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Negative Yelp Reviews Lead to Doctors Revealing Patient Information

In our day and age, word of mouth has immeasurable reach. This is because news, reviews, and criticism never just pass from our mouths but also through our fingers as we text, post, and review to our friends and to strangers on public websites. Yelp is just one of the critic forums on which a city’s restaurants, bars, public spaces, and doctor’s offices are constantly reviewed by patrons or aspiring food critics. Because our cities can be vast, looking for a service or a place to patronize can be difficult at times, especially when we do not have trustworthy guidance from friends and family.

Use of Yelp to Review Doctors, Dentists, and Other Medical Professionals

Finding reputable businesses and service providers becomes more difficult when it is not just your night at stake, but also your health. Many turn to the review websites in order to determine who would be the best doctor, dentist, or ophthalmologist in their proximity and price range. We judge based on the reviews and stars, and the more positive reviews and five-star ratings, the more likely we are to visit that doctor. However, the more negative reviews there are for a practice, the more that practice is likely to suffer. This gives major incentive for owners of these practices to debunk bad reviews and give their sides of a lopsided negative review. However, in doing so, especially when the medical practice does not have a PR practice associated with it, patient confidentiality can become compromised, leaving doctors opened up to lawsuits.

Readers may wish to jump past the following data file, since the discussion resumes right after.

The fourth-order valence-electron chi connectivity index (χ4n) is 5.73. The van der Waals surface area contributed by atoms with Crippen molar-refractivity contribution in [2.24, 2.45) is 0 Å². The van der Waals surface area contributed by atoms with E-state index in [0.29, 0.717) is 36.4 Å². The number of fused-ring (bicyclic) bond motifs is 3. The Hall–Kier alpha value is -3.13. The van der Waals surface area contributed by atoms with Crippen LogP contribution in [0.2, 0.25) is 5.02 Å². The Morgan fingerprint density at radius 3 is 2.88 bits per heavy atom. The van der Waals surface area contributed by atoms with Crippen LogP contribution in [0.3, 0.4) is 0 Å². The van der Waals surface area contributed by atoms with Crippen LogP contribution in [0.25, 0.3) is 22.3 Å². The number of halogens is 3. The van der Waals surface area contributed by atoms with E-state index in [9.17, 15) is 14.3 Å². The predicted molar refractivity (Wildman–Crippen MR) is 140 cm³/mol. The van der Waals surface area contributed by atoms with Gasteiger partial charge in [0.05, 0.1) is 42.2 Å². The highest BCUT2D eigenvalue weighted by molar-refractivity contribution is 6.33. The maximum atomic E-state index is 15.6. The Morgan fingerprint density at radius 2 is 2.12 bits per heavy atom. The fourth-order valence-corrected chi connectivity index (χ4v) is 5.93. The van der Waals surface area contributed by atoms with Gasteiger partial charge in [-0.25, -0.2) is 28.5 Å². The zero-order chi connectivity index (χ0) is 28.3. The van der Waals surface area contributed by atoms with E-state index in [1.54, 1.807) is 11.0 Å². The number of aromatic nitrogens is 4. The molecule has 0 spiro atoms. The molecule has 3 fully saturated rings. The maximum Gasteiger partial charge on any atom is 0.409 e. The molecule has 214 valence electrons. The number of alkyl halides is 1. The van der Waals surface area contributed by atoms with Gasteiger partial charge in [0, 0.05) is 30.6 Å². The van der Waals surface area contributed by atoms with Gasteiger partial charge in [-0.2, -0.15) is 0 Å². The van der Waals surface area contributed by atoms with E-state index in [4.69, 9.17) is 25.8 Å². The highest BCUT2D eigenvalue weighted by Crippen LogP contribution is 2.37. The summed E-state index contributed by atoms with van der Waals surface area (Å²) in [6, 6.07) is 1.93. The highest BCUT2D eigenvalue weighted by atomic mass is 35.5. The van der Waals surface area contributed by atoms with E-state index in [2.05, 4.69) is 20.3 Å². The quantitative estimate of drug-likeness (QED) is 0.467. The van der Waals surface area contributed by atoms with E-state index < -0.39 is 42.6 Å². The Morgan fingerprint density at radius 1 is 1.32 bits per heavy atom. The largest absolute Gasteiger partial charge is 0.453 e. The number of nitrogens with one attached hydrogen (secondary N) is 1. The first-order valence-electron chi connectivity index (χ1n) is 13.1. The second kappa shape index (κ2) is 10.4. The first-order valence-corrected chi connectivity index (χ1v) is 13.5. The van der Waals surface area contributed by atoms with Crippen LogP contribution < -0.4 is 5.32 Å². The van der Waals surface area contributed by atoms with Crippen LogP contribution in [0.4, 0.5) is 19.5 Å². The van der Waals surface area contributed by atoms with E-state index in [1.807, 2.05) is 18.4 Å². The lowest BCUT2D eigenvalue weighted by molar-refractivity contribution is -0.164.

Doctor-Patient Confidentiality: HIPAA and Maryland State Law

Doctor-patient confidentiality is protected by federal and state laws. The federal law is known as the Health Insurance Portability and Accountability Act (known as HIPAA), and makes it illegal for doctors to disclose any patient’s health record without permission. Maryland has its own doctor-patient confidentiality law that requires doctors to maintain health records as confidential records.

Maryland’s Confidentiality Laws: When a Patient Gives Authorization for Disclosure

The person of interest within the medical health records may give permission to the doctor to disclose his or her information as well as the length of time and the limitations for such disclosure. Disclosure can also be limited to just the relevant medical information that is within the records. For example, if a patient’s medical history surrounding a physiological order is pertinent to a lawsuit, the patient’s mental health record may be shielded from this disclosure, especially when it is unrelated to the lawsuit itself.

Maryland’s Confidentiality Laws: Where Disclosure is Permitted Without Authorization

In addition, there may be some circumstances in which disclosure is permitted when the person of interest does not give authorization for disclosure. For example, this may be necessary when there is an emergency situation and the patient may need to be treated by someone outside of his or her authorized disclosure network, or when the information may help to save the patient or limit harm to others. Also, disclosure without permission may take place when a child has been neglected or abused, and that information may be needed by the State when assessing the fitness of a parent or the environment the child is living in. Finally, medical professionals may be able to disclose to close family members and other close relations the status of a patient who may be hospitalized due to illness or injury.

Charles County, MD Personal Injury Lawyers that Fight for You

Doctor-patient confidentiality is at the center of trust between a doctor and patient. Disclosures of your medical records without your authorization are a violation of federal and state law, and you should consult with an attorney regarding your patient rights. Please call the Law Office of Robert R. Castro at (301) 804-2312 for a confidential consultation.

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